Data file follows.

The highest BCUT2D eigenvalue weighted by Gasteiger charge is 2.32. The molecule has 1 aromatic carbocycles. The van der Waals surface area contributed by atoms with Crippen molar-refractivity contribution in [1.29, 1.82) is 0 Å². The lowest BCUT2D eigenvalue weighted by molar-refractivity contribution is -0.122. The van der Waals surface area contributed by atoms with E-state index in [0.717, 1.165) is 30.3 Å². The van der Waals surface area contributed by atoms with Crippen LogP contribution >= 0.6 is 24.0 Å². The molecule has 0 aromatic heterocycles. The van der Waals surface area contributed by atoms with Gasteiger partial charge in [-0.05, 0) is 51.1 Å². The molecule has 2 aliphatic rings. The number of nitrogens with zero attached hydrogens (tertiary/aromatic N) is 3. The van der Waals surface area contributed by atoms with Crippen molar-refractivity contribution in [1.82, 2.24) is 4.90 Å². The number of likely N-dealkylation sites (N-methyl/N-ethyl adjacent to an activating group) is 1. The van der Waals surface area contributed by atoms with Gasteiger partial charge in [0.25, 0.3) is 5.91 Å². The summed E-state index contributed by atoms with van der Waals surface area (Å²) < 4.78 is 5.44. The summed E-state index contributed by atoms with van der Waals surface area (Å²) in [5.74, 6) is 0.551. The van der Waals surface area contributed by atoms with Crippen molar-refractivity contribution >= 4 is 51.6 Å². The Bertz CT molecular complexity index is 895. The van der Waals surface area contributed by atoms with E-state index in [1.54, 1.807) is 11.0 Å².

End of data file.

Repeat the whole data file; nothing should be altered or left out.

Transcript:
The highest BCUT2D eigenvalue weighted by Gasteiger charge is 2.32. The molecule has 1 aromatic carbocycles. The van der Waals surface area contributed by atoms with Crippen molar-refractivity contribution in [1.29, 1.82) is 0 Å². The lowest BCUT2D eigenvalue weighted by molar-refractivity contribution is -0.122. The van der Waals surface area contributed by atoms with E-state index in [0.717, 1.165) is 30.3 Å². The van der Waals surface area contributed by atoms with Crippen LogP contribution >= 0.6 is 24.0 Å². The molecule has 0 aromatic heterocycles. The van der Waals surface area contributed by atoms with Gasteiger partial charge in [-0.05, 0) is 51.1 Å². The molecule has 2 aliphatic rings. The number of nitrogens with zero attached hydrogens (tertiary/aromatic N) is 3. The van der Waals surface area contributed by atoms with Crippen molar-refractivity contribution in [1.82, 2.24) is 4.90 Å². The number of likely N-dealkylation sites (N-methyl/N-ethyl adjacent to an activating group) is 1. The van der Waals surface area contributed by atoms with Gasteiger partial charge in [0.25, 0.3) is 5.91 Å². The summed E-state index contributed by atoms with van der Waals surface area (Å²) < 4.78 is 5.44. The summed E-state index contributed by atoms with van der Waals surface area (Å²) in [5.74, 6) is 0.551. The van der Waals surface area contributed by atoms with Crippen molar-refractivity contribution >= 4 is 51.6 Å². The Bertz CT molecular complexity index is 895. The van der Waals surface area contributed by atoms with E-state index in [1.54, 1.807) is 11.0 Å².